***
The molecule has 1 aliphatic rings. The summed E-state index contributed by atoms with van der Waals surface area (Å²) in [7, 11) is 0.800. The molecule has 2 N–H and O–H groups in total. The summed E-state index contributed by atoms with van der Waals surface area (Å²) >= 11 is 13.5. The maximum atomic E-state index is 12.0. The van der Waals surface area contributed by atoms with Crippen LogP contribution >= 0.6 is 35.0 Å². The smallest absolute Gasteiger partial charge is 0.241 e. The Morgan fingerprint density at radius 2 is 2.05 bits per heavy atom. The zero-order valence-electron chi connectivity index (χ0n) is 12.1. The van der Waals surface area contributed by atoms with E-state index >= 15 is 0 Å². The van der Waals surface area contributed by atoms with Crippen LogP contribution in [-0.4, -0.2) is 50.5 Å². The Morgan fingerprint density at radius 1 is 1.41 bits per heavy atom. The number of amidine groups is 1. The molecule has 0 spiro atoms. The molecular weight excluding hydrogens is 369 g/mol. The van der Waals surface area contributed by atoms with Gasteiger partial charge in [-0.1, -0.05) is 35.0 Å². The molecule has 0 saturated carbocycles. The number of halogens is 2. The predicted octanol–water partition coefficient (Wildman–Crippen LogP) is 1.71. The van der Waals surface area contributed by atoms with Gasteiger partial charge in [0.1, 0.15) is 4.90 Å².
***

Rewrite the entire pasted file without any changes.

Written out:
The molecule has 1 aliphatic rings. The summed E-state index contributed by atoms with van der Waals surface area (Å²) in [7, 11) is 0.800. The molecule has 2 N–H and O–H groups in total. The summed E-state index contributed by atoms with van der Waals surface area (Å²) >= 11 is 13.5. The maximum atomic E-state index is 12.0. The van der Waals surface area contributed by atoms with Crippen LogP contribution >= 0.6 is 35.0 Å². The smallest absolute Gasteiger partial charge is 0.241 e. The Morgan fingerprint density at radius 2 is 2.05 bits per heavy atom. The zero-order valence-electron chi connectivity index (χ0n) is 12.1. The van der Waals surface area contributed by atoms with E-state index >= 15 is 0 Å². The van der Waals surface area contributed by atoms with Crippen LogP contribution in [-0.4, -0.2) is 50.5 Å². The Morgan fingerprint density at radius 1 is 1.41 bits per heavy atom. The number of amidine groups is 1. The molecule has 0 spiro atoms. The molecular weight excluding hydrogens is 369 g/mol. The van der Waals surface area contributed by atoms with Gasteiger partial charge in [-0.1, -0.05) is 35.0 Å². The molecule has 0 saturated carbocycles. The number of halogens is 2. The predicted octanol–water partition coefficient (Wildman–Crippen LogP) is 1.71. The van der Waals surface area contributed by atoms with Gasteiger partial charge in [0.1, 0.15) is 4.90 Å².